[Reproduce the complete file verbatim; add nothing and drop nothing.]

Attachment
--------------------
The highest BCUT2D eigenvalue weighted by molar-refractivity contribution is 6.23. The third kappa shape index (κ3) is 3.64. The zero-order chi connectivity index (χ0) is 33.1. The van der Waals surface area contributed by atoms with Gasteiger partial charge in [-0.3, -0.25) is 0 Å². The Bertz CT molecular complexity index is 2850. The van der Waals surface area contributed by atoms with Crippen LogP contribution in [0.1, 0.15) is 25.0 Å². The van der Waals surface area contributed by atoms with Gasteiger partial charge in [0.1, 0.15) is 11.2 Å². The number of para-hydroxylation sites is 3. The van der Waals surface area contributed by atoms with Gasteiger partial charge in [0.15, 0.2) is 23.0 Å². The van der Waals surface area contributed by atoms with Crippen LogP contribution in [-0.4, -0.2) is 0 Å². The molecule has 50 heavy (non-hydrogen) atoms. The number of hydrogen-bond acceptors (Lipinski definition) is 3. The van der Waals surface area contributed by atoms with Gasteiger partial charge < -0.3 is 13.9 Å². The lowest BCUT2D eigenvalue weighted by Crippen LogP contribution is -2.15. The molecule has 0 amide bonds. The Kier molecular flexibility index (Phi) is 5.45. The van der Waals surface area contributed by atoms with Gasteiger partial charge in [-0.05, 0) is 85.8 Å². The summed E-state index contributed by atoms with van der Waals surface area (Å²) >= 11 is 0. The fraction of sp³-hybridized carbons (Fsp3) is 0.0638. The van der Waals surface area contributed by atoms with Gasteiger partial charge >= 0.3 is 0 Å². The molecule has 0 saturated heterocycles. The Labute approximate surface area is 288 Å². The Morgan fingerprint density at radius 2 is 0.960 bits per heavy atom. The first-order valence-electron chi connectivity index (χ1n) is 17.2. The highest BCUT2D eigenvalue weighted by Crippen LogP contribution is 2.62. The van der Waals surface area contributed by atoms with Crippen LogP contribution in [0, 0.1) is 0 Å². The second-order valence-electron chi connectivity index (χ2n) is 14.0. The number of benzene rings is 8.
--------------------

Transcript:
The highest BCUT2D eigenvalue weighted by molar-refractivity contribution is 6.23. The third kappa shape index (κ3) is 3.64. The zero-order chi connectivity index (χ0) is 33.1. The van der Waals surface area contributed by atoms with Gasteiger partial charge in [-0.3, -0.25) is 0 Å². The Bertz CT molecular complexity index is 2850. The van der Waals surface area contributed by atoms with Crippen LogP contribution in [0.1, 0.15) is 25.0 Å². The van der Waals surface area contributed by atoms with Gasteiger partial charge in [0.1, 0.15) is 11.2 Å². The number of para-hydroxylation sites is 3. The van der Waals surface area contributed by atoms with Gasteiger partial charge in [0.15, 0.2) is 23.0 Å². The van der Waals surface area contributed by atoms with Crippen LogP contribution in [-0.4, -0.2) is 0 Å². The molecule has 50 heavy (non-hydrogen) atoms. The number of hydrogen-bond acceptors (Lipinski definition) is 3. The van der Waals surface area contributed by atoms with Gasteiger partial charge < -0.3 is 13.9 Å². The lowest BCUT2D eigenvalue weighted by Crippen LogP contribution is -2.15. The molecule has 0 amide bonds. The Kier molecular flexibility index (Phi) is 5.45. The van der Waals surface area contributed by atoms with Gasteiger partial charge in [-0.05, 0) is 85.8 Å². The summed E-state index contributed by atoms with van der Waals surface area (Å²) >= 11 is 0. The fraction of sp³-hybridized carbons (Fsp3) is 0.0638. The van der Waals surface area contributed by atoms with Gasteiger partial charge >= 0.3 is 0 Å². The molecule has 0 saturated heterocycles. The Labute approximate surface area is 288 Å². The Morgan fingerprint density at radius 2 is 0.960 bits per heavy atom. The first-order valence-electron chi connectivity index (χ1n) is 17.2. The highest BCUT2D eigenvalue weighted by Crippen LogP contribution is 2.62. The van der Waals surface area contributed by atoms with Crippen LogP contribution in [0, 0.1) is 0 Å². The second-order valence-electron chi connectivity index (χ2n) is 14.0. The number of benzene rings is 8.